Managing the Unexpected

High Reliability develops an organization’s strengths through individual actions.
Shared attitudes fill the gap between organization and the individual to determine High Reliability.

Models of HRO

HRO Model Overview | Perrow/Complex OrganizationsMercer/Naval Aviation | High Reliability OrganizationsRoberts & Libuser/Organizational Psychology | Weick and Sutcliffe/Social Psychology | Slagmolen/Change | van Stralen/Neuropsychology | HRO & Normal Accident Theory

Perrow/Complex Organizations

Normal Accident Theory

As a sociologist, Charles Perrow contributed a sociological perspective organizational analysis and organizational behavior studies which had been heavily influenced by psychology. He studied decision making in centralized vs. decentralized organizations and presented a sociological view of the human-machine interface, particularly for decision making under varying abilities and demands. After the accident at the Three Mile Island nuclear power plant he became involved with the study of what happened leading to his description of the Normal Accident which he initially characterized as unpreventable and unanticipated therefore they cannot be trained for, designed against (Perrow, 1981). The Normal Accident has four characteristics:

1. Signals only noticed in retrospect;
2. Multiple design and equipment failures;
3. Some type of operator error which is not considered error until the accident is understood;
4. “Negative synergy” where the sum of equipment, design, and operator errors is far greater than he consequences of each singly.

His book, Normal Accidents (1984) introduced the idea that people will interact with complex technological systems to create whole, or unitary, systems. Interactions occur within these systems over two significant dimensions of interactive complexity and coupling of components. The complexity and coupling, whether by design or happenstance, determine the system’s susceptibility to accidents and make accidents not only inevitable but normal.

Accidents then derive not so much from human cognition and behaviors or by engineered designs but from dynamic human-machine interactions. While these accidents may be predicted and the risk accepted or identified in hindsight from missed data they may also result from information that is undiscoverable until events unfold. In effect, the surprise reflects not what is cognitively missed but what is cognitively absent. 

Interactive complexity refers to unfamiliar, unplanned, or unexpected sequences of events in the system particularly at the level of the working environment. (The working environment is the place where the individual engages the organization’s external environment either at the executive level or operational level.) These events may not be immediately visible or comprehensible. The measure of interactive complexity is the number of ways in which parts and relationships of the system can interact. While interactions may be linear by design or only when a few interactions occur they easily become nonlinear as interactions increase in number or degree. Nonlinear interactions of only a few components can rapidly lead to complexity, new and unexpected properties of the system, and an accident.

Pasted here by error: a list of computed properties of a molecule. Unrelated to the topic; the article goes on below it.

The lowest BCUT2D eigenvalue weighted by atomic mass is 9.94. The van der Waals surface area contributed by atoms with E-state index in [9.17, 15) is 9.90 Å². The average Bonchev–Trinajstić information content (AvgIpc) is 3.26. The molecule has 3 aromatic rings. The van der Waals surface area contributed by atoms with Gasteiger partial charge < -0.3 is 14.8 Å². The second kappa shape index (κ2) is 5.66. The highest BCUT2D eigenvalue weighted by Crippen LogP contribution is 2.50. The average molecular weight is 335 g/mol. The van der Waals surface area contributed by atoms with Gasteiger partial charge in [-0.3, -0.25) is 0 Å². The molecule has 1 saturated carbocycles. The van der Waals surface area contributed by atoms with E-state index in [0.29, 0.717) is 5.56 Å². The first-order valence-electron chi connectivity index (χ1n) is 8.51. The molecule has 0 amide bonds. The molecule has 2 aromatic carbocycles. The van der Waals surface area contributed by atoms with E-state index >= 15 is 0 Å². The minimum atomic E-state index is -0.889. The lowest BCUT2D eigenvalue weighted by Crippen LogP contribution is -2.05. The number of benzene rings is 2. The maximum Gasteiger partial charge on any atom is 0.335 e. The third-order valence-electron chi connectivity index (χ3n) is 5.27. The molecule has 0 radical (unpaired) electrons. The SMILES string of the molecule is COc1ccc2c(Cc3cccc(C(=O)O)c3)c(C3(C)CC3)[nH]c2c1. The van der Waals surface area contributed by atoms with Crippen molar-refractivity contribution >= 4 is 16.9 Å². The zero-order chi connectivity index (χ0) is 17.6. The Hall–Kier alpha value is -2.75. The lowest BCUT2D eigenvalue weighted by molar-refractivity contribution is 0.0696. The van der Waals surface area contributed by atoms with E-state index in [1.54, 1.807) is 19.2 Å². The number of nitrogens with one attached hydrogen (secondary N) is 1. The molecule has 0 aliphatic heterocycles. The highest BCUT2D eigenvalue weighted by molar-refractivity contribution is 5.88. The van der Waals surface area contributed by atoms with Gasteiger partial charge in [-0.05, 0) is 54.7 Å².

Components of a system are joined together, or coupled, very loosely when the parts are not very dependent on each other. They are coupled tightly when the parts are highly interdependent, that is, linked to many parts in a time-dependent manner. In tightly coupled systems a change in one part rapidly affects the status of other parts and influences the system’s ability to recover. This allows small perturbations to rapidly cause large effects while in a loosely coupled or decoupled system the sparse links or less tightly linked links allow the absorption of perturbations and dampen destabilization. The speed at which one variable cascades through the system causing changes or the entrainment of other parts into the cascading events is a measure of how tightly coupled the system is.

The interactive complexity of the system is the trigger while tight coupling is the propagator or events leading to the normal or system accident. Simple principles, when combined in a nonlinear manner, lead to complexity and novel properties of the system. These novel properties may not be able to be anticipated.

Solutions proposed by Perrow (1999) include (1) abandon those systems where risks outweigh reasonable benefits, (2) where we can we make the system less risk despite considerable effort, and (3) enhance those systems with the characteristics of self-correction or self-organization.

The difficulty of using Normal Accident Theory as a guide to risk is that it increases the importance of possibility or the ease an event will happen vs. probability or the likelihood an event will happen.

Perrow C. 1999. Normal Accidents: Living with high-risk technologies. Princeton, NJ: Princeton University Press.

Perrow C. 1981. Normal accident at Three Mile Island. Society 18(5):17-26.

executive level or operational level

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